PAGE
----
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Soundbites To Change The World: Paris Hilton Lead Story To The Shredder

Mika Brzezinski, news anchor for MSNBC’s Morning Joe show, one day had enough and snapped live on air. It was a graceful and relatively sanitized outburst, but her frustration was clear, her anger formidable.

The reason? The lead story chosen by her producer. Take a look.

You’d think such an incident would lay bare the ridiculous situation, sparking a mass movement against the way the media medi(c)ates the world with trash news, meaningless stories to keep people dumb and sedated. Mass anti-depressant treatment, take one. Take billions, hook, line and sinker.

It was about time someone stood up to it.

A moot stand! The people in charge are smart and know what they’re doing. They see trouble and adjust on the spot. They incorporate the anomaly into the show, making a story out of it. They play into it so that in the end, whatever the issue and whatever one says, the outburst ends up playing into the overall broadcast.

Thus the protest against media-pushed stupidity becomes a story covered by none other than the raging rebel and her flabbergasted detractor. It becomes a report on the original story, which sees Brzesinski almost mocking herself while recounting key events, dowsing the incident with an air of reminiscence (‘did I rip it up?’) and humor (‘you are kind of medieval, in an appealing way’), creating an amount of detachment from the incident. In true hyperreality fashion, the object in question is now presented as a story that is represented by a report that is based on previous recounts and versions, takes and recollections that accumulate in an endless chain of reports that end up substituting the original incident, making one forget what the issue was, what the point was, where it happened, why it happened, who said what about who and when, and what are we talking about again?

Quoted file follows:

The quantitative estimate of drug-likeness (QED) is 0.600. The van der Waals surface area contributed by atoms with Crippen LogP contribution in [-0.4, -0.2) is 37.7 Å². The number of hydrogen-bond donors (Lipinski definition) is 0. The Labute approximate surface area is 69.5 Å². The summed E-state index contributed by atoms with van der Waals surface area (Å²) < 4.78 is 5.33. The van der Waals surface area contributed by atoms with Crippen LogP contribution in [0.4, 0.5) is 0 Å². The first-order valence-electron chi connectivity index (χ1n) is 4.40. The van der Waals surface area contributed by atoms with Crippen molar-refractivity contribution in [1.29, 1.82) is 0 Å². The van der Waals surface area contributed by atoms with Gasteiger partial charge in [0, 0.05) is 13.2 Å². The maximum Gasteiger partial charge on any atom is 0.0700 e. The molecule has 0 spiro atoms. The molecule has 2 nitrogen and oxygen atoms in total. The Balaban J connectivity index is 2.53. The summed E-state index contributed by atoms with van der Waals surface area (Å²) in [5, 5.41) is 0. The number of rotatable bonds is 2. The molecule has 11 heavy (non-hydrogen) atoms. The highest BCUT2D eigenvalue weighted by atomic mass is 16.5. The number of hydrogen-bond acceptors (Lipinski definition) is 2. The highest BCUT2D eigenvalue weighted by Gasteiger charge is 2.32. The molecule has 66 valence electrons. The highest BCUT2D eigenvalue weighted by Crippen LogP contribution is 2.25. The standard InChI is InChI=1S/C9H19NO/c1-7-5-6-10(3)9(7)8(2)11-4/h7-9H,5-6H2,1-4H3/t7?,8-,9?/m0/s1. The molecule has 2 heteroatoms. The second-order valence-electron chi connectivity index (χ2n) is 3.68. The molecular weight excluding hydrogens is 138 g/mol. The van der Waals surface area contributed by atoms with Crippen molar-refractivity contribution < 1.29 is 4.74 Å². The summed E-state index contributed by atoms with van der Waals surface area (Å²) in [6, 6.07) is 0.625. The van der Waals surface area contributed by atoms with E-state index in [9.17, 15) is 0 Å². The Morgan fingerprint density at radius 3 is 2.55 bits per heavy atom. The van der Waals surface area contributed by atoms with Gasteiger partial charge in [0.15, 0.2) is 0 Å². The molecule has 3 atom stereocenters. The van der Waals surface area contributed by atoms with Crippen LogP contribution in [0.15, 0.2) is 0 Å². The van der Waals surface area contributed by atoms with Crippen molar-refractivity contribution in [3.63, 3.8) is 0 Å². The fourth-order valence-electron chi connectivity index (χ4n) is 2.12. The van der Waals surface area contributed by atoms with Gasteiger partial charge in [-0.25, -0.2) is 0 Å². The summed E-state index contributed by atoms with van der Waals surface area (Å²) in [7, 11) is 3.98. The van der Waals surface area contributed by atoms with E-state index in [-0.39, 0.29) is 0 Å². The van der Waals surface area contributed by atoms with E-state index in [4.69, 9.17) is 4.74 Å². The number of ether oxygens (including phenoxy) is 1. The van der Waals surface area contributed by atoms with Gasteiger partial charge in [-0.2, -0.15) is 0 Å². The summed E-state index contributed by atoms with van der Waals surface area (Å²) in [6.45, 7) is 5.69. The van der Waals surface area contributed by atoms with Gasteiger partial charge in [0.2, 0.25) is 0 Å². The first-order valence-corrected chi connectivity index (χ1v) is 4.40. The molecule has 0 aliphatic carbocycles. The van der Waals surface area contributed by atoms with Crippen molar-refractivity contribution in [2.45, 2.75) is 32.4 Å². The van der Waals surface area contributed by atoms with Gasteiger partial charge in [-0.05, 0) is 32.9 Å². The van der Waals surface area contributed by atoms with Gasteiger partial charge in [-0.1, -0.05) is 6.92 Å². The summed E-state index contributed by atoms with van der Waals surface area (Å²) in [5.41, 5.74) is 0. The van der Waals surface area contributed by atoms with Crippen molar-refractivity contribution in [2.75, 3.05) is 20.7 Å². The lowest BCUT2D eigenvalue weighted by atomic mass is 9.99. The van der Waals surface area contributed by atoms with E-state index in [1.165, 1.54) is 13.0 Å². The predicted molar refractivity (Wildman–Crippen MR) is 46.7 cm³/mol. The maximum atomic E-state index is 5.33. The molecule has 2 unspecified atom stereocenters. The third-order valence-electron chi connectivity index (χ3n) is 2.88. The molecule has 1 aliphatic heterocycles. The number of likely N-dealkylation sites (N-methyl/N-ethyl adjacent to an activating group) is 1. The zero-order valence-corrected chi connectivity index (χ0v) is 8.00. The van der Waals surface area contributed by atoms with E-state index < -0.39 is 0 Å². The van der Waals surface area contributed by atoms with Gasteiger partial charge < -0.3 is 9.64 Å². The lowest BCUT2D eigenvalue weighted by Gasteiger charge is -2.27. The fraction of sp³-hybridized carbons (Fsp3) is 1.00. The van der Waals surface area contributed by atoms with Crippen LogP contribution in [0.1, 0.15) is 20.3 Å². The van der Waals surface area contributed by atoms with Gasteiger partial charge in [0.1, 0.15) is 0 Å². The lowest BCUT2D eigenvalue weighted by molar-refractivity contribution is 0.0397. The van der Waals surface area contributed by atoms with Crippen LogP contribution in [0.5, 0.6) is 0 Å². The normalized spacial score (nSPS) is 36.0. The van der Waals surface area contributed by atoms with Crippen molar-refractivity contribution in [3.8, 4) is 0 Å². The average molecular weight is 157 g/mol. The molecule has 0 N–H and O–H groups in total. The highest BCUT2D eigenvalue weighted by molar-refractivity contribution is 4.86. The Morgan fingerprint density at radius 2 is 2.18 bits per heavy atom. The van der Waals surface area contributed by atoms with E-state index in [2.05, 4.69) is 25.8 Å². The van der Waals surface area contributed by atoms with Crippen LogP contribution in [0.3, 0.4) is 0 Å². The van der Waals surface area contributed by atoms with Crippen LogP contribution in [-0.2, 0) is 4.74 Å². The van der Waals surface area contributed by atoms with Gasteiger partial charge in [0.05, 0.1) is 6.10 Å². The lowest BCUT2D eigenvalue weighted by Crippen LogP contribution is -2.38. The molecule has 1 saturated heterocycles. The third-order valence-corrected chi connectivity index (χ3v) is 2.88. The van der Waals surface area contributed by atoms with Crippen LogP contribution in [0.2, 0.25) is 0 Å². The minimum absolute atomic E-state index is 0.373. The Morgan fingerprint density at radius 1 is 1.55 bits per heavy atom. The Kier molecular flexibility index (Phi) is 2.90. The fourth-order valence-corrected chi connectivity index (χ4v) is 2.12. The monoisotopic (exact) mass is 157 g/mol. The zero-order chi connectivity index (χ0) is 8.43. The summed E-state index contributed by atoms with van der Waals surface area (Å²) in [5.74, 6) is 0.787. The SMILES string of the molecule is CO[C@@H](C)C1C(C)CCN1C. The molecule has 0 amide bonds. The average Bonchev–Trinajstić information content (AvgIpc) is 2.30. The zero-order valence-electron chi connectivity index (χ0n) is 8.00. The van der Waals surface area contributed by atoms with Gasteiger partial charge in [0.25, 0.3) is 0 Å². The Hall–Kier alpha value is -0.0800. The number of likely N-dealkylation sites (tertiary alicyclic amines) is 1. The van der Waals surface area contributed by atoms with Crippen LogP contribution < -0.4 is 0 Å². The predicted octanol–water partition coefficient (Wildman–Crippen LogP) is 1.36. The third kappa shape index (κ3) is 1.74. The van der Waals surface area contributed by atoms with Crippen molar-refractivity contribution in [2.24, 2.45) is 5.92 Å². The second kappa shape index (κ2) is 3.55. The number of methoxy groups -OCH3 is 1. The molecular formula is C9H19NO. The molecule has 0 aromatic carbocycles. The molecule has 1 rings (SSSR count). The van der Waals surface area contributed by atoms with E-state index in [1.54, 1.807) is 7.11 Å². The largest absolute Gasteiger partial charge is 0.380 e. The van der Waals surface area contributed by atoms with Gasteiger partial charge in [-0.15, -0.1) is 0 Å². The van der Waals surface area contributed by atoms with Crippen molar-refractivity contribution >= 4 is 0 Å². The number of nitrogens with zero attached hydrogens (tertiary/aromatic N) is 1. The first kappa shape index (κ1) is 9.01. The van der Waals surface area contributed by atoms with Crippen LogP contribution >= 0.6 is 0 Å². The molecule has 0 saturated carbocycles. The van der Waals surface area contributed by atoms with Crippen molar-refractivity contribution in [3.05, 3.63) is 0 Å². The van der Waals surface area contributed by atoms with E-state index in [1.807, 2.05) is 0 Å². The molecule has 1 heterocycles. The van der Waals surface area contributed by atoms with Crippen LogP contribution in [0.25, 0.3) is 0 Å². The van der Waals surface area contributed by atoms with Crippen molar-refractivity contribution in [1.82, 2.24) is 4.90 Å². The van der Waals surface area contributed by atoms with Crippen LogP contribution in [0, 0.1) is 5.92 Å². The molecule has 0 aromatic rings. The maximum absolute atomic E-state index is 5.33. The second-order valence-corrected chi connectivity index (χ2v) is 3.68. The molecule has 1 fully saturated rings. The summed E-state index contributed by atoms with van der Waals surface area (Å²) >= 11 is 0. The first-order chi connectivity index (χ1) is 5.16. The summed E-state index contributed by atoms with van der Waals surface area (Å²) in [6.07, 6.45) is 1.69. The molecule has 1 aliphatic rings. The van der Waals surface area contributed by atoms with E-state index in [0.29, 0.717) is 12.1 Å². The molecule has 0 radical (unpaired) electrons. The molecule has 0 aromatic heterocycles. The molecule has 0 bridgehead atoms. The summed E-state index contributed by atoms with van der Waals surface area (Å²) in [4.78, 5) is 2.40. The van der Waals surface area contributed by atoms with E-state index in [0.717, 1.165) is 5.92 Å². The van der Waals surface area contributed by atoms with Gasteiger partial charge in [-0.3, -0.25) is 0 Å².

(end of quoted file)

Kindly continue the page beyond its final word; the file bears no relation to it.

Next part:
Whatever man, just look at Paris strut in her high heels, yeah, wow, that’s nice… keep it running, people; it’s just what the doctor ordered. I have enough trouble in my life as it is and don’t need to stress over the news. War, famine, disease, death, depression, depression, endless damn depression – I can’t take it anymore. Show me eye candy and chill.

And so they do, on the one hand taking the audience’s attention away from the negative and bleak state of affairs, giving them something brighter to think about, on the other hand bombarding us with mindless trivia until our minds are medi(c)ated into a united state of carelessness. Not just in America, but all over the world.

Legendary director Sidney Lumet saw it coming years ago. He made a great scene about it in his movie Network. Let’s take another look at this scene because it’s relevant again, on many points: the anger and frustration the news anchor feels, the urge to be left alone and not be hassled by our news on war and death and crisis, the cameras rolling unfazed, a breaking story in the making, and the show, the show that never ends. The show that goes on and on and on, revealed through the cameras of a film set pretending to shoot a newscast, reality represented by facsimile. This is the age of simulacra and simulation, where seeing beyond entertainment or style, into the core of the matter, takes some effort.

Take Sidney Lumet himself. He wasn’t nominated for an award for best social commentator, critic, thinker, modern prophet, anatomist of organization and human behavior, or any such function, which is where the core of the matter was. He was nominated for an Academy Award for Best Director. Not bad in itself, if you discount the content of his messages to the world. Everything he did, said and revealed through his movies could hardly be condensed and contained solely within the realm of motion pictures.

But that’s what we remember Lumet by, forgetting that what he said was more than great art. It was tremendous insight.

See, when it comes to describing something substantial on a mass scale, especially if that something is disturbing and inconvenient, (to paraphrase a modern adage) humanity is like the dog looking at the finger pointing to the bone. It keeps staring at the finger, missing the goddamn point.

Eyes open, mind sharp.